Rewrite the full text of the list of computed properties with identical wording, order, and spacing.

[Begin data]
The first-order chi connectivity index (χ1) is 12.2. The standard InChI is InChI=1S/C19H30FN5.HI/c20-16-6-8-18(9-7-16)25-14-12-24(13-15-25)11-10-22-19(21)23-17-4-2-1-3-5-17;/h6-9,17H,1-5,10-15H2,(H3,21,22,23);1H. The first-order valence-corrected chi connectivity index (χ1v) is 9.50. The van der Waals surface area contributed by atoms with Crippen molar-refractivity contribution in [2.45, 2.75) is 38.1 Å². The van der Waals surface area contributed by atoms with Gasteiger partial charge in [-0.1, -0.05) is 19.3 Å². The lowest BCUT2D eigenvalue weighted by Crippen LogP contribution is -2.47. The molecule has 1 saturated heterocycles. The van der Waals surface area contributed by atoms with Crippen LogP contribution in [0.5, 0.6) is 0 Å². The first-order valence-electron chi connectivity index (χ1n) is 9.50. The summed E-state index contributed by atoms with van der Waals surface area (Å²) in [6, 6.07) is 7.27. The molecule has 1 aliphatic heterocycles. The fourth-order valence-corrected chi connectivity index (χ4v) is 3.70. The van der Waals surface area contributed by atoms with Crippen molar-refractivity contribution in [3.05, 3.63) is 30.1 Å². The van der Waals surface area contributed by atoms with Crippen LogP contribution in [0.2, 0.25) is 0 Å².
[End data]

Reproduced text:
The first-order chi connectivity index (χ1) is 12.2. The standard InChI is InChI=1S/C19H30FN5.HI/c20-16-6-8-18(9-7-16)25-14-12-24(13-15-25)11-10-22-19(21)23-17-4-2-1-3-5-17;/h6-9,17H,1-5,10-15H2,(H3,21,22,23);1H. The first-order valence-corrected chi connectivity index (χ1v) is 9.50. The van der Waals surface area contributed by atoms with Crippen molar-refractivity contribution in [2.45, 2.75) is 38.1 Å². The van der Waals surface area contributed by atoms with Gasteiger partial charge in [-0.1, -0.05) is 19.3 Å². The lowest BCUT2D eigenvalue weighted by Crippen LogP contribution is -2.47. The molecule has 1 saturated heterocycles. The van der Waals surface area contributed by atoms with Crippen LogP contribution in [0.5, 0.6) is 0 Å². The first-order valence-electron chi connectivity index (χ1n) is 9.50. The summed E-state index contributed by atoms with van der Waals surface area (Å²) in [6, 6.07) is 7.27. The molecule has 1 aliphatic heterocycles. The fourth-order valence-corrected chi connectivity index (χ4v) is 3.70. The van der Waals surface area contributed by atoms with Crippen molar-refractivity contribution in [3.05, 3.63) is 30.1 Å². The van der Waals surface area contributed by atoms with Crippen LogP contribution in [0.2, 0.25) is 0 Å².